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Gene’s Daily Scriptural Postings.

Reflective Bible Study. Flashback Episode — Worry vs. Trust: Matthew 6:25-34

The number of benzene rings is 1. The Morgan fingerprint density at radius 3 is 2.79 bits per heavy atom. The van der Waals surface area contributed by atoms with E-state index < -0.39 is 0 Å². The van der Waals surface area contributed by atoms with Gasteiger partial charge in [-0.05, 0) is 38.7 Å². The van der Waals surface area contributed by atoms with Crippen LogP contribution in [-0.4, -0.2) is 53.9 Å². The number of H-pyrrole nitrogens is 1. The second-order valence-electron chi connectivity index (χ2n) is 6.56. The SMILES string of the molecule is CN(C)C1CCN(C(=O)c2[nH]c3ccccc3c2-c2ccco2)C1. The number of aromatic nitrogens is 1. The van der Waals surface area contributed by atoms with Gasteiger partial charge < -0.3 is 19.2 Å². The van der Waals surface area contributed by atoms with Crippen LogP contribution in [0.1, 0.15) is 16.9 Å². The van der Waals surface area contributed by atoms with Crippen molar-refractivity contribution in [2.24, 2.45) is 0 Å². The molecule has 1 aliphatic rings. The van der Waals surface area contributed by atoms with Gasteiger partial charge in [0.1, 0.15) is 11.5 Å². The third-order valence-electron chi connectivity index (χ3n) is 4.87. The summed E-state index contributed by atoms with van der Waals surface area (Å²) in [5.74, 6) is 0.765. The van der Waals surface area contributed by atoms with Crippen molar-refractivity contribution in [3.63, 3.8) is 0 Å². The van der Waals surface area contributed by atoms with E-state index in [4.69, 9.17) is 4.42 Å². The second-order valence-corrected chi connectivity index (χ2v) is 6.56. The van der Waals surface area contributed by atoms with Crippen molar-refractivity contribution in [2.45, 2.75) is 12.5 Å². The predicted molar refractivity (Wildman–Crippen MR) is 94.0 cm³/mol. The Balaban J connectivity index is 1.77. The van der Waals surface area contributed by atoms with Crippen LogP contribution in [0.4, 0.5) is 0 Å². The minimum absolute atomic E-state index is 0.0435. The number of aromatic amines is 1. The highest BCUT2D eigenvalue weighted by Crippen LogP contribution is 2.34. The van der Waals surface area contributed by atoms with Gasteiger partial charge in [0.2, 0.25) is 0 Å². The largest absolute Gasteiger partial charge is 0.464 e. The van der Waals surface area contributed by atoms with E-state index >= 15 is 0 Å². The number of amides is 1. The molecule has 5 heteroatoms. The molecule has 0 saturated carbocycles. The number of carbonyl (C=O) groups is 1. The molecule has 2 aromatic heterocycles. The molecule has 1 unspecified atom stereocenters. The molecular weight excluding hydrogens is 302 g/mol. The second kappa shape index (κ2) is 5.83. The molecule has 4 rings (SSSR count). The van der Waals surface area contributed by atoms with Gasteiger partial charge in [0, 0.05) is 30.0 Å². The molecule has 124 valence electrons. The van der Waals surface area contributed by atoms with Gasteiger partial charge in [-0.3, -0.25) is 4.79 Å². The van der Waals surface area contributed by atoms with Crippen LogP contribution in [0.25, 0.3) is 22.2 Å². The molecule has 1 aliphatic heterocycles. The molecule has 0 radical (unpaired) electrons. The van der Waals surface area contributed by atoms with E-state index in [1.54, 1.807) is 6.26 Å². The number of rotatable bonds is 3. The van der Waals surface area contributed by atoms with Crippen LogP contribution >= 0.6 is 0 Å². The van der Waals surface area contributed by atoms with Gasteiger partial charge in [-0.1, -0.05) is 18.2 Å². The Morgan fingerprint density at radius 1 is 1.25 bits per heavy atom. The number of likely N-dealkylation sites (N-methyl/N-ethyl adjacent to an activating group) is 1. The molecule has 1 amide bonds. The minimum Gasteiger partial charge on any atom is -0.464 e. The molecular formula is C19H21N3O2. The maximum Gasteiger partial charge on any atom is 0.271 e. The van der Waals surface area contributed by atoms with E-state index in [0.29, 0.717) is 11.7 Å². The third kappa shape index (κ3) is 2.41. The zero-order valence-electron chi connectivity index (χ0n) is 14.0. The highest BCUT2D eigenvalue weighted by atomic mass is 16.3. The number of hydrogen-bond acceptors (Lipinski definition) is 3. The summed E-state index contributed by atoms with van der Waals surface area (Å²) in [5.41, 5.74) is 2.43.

Listen to this episode and/or subscribe on Episode: Year in Matthew – Episode 11: Part way through Jesus’ Sermon on the Mount, He turns His attention onto the topic of worry, and how worry is not valuable. Discover how what Jesus says is relevant for our lives regardless of what point in history we live. Join the discussion on the original episode's page: Click Here. Read the transcript: As we continue moving through Matthew’s gospel, and specifically through Jesus’ Sermon on the Mount, Jesus comes to a challenging message, but unlike some of the previously challenging messages, this challenge is about something that isn’t specifically a sin, but a challenge related to trust. Let’s read what Jesus told the crowd, before unpacking how this is relevant in our lives over 2,000 years later. Our passage is found in Matthew’s gospel, chapter 6, and we will read it from the New Century Version. Starting in verse 25, Jesus continued preaching, saying: 25 “So I tell you, don’t worry about the food or drink you need to live, or about the clothes you need for your body. Life is more than food, and the body is more than clothes. 26 Look at the birds in the air. They don’t plant or harvest or store food in barns, but your heavenly Father feeds them. And you know that you are worth much more than the birds. 27 You cannot add any time to your life by worrying about it. 28 “And why do you worry about clothes? Look at how the lilies in the field grow. They don’t work or make clothes for themselves. 29 But I tell you that even Solomon with his riches was not dressed as beautifully as one of these flowers. 30 God clothes the grass in the field, which is alive today but tomorrow is thrown into the fire. So you can be even more sure that God will clothe you. Don’t have so little faith! 31 Don’t worry and say, ‘What will we eat?’ or ‘What will we drink?’ or ‘What will we wear?’ 32 The people who don’t know God keep trying to get these things, and your Father in heaven knows you need them. 33 Seek first God’s kingdom and what God wants. Then all your other needs will be met as well. 34 So don’t worry about tomorrow, because tomorrow will have its own worries. Each day has enough trouble of its own. In this passage and message to everyone present, Jesus challenges us on the validity of worrying about things in our lives. Jesus basically says in these few verses that worry is worthless. Worry does not gain us anything positive. So then why do we worry if it isn’t productive or positive? I don’t have a good answer for this question, except to give the theory that worry comes from a lack of trust. For those who believe in God, worry comes from not trusting that God will have all the details worked out. For those who don’t believe in God, worry is simply not trusting that things will work out in the end. Sometimes this fear is warranted. Sometimes, God, or life, doesn’t make things work out for us. Sometimes bad things do ultimately happen. While this could be a great place to talk about why bad things happen to good people and bad people alike, I will resist the urge to do so here. Instead, our passage focuses us on the singular topic of worry. Jesus directly gives us the challenge in verse 27, “You cannot add any time to your life by worrying about it.Worry is not productive. Worry does not benefit our lives in any way. In contrast to worry, we might spend a few minutes planning some “what if” scenarios, but after we have decided on the various courses of action, then we move forward with life ready to take whatever action is planned out based on the outcome of what we are concerned about. This strategy balances planning and trust. If we are concerned about something we cannot change or affect, then worrying about it doesn’t do any good. Instead, we should plan what we will do when an outcome to the situation happens. Having a plan lessens worry. In contrast, the things that cause us to worry where we can change the outcome are not things worth worrying about. Instead, we must intentionally work to improve the situation and to bring about the change we would like to see happen. While most situations have more variables we cannot control than the variables we can, we must focus on doing only what we specifically can and then trusting God will work out the other details. There is no getting around trust being the antidote for worry. However, when we are tempted to worry, there is something else we can do can help grow our trust if it is weak. This other thing will seem obvious and maybe a little cliché when I say it, but that doesn’t change its validity. When we are tempted to worry, we should turn to God in prayer and ask Him for two things: We should ask Him to help the situation we are worried about in the best way possible from His perspective, and we should ask Him for help trusting that He knows best. While we might have an idea of what outcome we would like to see in any given situation, our perspective isn’t God’s, and it is better to defer some of the big decisions and big challenges to God because some of these things are better left in His hands. Remember that above everything else, God wants each of us to ultimately end up with Him in heaven. This means two things. First, this means that we have faith in Jesus and that we have a saving relationship with Him. Secondly, this means that we must actually want to go to heaven. While the first is obvious for most people, the second is where things get challenging. If God were to take every single piece of bad out of this world, there would be very little desire to go somewhere better. In a way that I don’t understand all that well, when bad things happen in this world, one outcome that is positive is that we are reminded that God has a better place in mind for our future, and that we can trust He will take us there when He returns. Remember that when bad things happen or when we are tempted to worry about a potentially bad thing happening, trusting in God is the antidote for our worry. We can mix this trust with a few minutes planning some “what if” scenarios, but after we have these plans in place, we trust God will work things out as He knows best. We can even pray for His best outcome to happen and that He will help us trust that whatever happens is for the best from an eternal perspective. Worry by itself is worthless. However, if worry prompts us to plan, act, and trust in God even more, then it accomplished what it was designed to do. Worry is only present to remind us we are not trusting God, and when we trust God, worry get’s pushed away. As we come to the end of another podcast episode, here are the challenges I will leave you with: As I always challenge you to do, continue to seek God first in your life, and when worry wants to challenge your trust in God, take your worry to God in prayer, asking for more trust, and asking for guidance moving forward. While we can make plans for what could possibly happen, regardless of what happens, we want to follow the path God knows is best when He brings resolution to what we are concerned about. Prayer is the best way to ask God for help with trust when worry wants to invade our lives. With our prayer, we should also be sure to regularly study the Bible for ourselves to learn how God has worked in the past and how He has promised us He will do the same in our lives. While our lives and our world are very different from the world and lives of those who lived back then, trusting God when challenges come is always relevant. And as I end every set of challenges by saying in one way or another, never stop short of, back away from, chicken out of, or be scared away from where God wants to lead you to in your life with Him! Listen to this episode and/or subscribe on this article on the web on it's official page: Flashback Episode — Worry vs. Trust: Matthew 6:25-34